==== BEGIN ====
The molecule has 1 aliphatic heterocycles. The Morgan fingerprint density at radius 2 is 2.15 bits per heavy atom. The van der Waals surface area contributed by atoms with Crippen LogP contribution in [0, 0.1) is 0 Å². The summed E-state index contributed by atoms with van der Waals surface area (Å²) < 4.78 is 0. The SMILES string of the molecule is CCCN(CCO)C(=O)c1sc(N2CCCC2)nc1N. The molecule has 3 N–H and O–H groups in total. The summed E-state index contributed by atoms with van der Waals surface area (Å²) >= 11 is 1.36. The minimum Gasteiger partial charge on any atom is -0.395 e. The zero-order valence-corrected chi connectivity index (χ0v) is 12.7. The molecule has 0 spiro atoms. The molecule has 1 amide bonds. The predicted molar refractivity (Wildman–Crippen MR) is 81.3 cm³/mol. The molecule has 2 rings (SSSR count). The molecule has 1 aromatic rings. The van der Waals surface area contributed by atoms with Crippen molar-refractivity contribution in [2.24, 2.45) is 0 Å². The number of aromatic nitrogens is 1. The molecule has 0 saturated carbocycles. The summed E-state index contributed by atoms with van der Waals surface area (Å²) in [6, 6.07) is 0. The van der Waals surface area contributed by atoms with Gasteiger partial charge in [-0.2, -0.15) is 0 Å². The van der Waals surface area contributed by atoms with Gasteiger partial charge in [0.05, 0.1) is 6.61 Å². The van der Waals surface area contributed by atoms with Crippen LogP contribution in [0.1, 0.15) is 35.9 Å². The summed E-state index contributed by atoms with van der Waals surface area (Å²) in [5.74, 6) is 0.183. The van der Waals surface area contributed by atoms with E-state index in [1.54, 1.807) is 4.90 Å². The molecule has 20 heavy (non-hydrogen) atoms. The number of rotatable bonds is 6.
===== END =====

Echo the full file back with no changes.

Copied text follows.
The molecule has 1 aliphatic heterocycles. The Morgan fingerprint density at radius 2 is 2.15 bits per heavy atom. The van der Waals surface area contributed by atoms with Crippen LogP contribution in [0, 0.1) is 0 Å². The summed E-state index contributed by atoms with van der Waals surface area (Å²) < 4.78 is 0. The SMILES string of the molecule is CCCN(CCO)C(=O)c1sc(N2CCCC2)nc1N. The molecule has 3 N–H and O–H groups in total. The summed E-state index contributed by atoms with van der Waals surface area (Å²) >= 11 is 1.36. The minimum Gasteiger partial charge on any atom is -0.395 e. The zero-order valence-corrected chi connectivity index (χ0v) is 12.7. The molecule has 0 spiro atoms. The molecule has 1 amide bonds. The predicted molar refractivity (Wildman–Crippen MR) is 81.3 cm³/mol. The molecule has 2 rings (SSSR count). The molecule has 1 aromatic rings. The van der Waals surface area contributed by atoms with Crippen molar-refractivity contribution in [2.24, 2.45) is 0 Å². The number of aromatic nitrogens is 1. The molecule has 0 saturated carbocycles. The summed E-state index contributed by atoms with van der Waals surface area (Å²) in [6, 6.07) is 0. The van der Waals surface area contributed by atoms with Gasteiger partial charge in [-0.2, -0.15) is 0 Å². The van der Waals surface area contributed by atoms with Gasteiger partial charge in [0.05, 0.1) is 6.61 Å². The van der Waals surface area contributed by atoms with Crippen LogP contribution in [0.1, 0.15) is 35.9 Å². The summed E-state index contributed by atoms with van der Waals surface area (Å²) in [5.74, 6) is 0.183. The van der Waals surface area contributed by atoms with E-state index in [1.54, 1.807) is 4.90 Å². The molecule has 20 heavy (non-hydrogen) atoms. The number of rotatable bonds is 6.